The HIV/AIDS epidemic had barely been discussed by the US government, let alone a televangelist couple like the Bakkers, in the 1980s when it reached its peak. But in 1985, Messner invited AIDS patient and minister Steve Pieters onto her show to discuss his diagnosis, his faith and his sexuality.

When speaking to Pieters, who was recovering from chemotherapy, Messner started to tear up over his parents’ reaction when he came out as gay.

“No matter what happens to a young person in their life, they’re still your boy, they’re still your girl,” she said. “And I think it’s so important that we as mom and dad love through anything.”

After telling Pieters she wanted to “put [her] arms around him,” she went on to ask him about his sexual relationships with women and whether he thought he just hadn’t given women a “fair try.”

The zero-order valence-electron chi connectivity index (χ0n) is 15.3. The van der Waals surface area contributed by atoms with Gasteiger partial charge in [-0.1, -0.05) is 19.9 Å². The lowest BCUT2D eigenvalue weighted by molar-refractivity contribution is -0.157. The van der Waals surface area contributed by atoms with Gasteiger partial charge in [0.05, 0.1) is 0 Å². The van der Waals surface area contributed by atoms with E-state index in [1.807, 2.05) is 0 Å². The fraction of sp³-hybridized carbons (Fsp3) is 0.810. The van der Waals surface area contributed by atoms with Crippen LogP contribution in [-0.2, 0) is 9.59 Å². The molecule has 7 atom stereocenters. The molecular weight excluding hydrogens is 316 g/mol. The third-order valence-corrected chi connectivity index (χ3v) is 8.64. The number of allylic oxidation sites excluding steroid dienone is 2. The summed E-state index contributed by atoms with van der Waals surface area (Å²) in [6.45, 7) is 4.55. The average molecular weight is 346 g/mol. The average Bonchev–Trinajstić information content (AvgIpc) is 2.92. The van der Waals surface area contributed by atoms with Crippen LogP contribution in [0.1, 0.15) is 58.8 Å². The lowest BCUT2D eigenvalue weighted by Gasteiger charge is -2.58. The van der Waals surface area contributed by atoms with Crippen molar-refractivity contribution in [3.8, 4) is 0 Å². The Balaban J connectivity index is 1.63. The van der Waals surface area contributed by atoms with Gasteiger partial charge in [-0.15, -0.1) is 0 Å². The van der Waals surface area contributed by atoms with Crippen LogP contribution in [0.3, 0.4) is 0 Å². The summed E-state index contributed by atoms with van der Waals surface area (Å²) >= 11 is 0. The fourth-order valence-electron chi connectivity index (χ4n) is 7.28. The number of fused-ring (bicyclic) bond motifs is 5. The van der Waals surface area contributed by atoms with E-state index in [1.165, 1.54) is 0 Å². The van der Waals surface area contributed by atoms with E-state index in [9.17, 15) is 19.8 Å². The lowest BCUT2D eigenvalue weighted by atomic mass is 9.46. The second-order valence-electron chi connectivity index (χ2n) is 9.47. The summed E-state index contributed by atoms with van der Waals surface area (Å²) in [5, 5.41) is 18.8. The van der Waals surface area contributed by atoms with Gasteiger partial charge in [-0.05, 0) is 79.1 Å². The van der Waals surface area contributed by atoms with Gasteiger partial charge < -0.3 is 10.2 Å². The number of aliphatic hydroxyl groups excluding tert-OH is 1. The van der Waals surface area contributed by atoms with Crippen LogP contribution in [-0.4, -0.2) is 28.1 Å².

Pieters told CNN affiliate KABC he thought Messner was “pretty savvy” in asking what she did, even though some of those questions could be considered offensive today, since her audience likely didn’t know many gay men or people with AIDS.

“I’ve had so many people tell me over the years those were such stupid questions or such silly questions, but for her audience they were the right questions,” Pieters told KABC earlier this month.

She teared up again during the interview after Pieters discussed losing his friends, asking her live audience and the viewers, “How sad that we as Christians, who are to be the salt of the earth, we who are supposed to be able to love everyone, are afraid so badly of an AIDS patient that we will not go up and put our arm around them and tell them that we care?”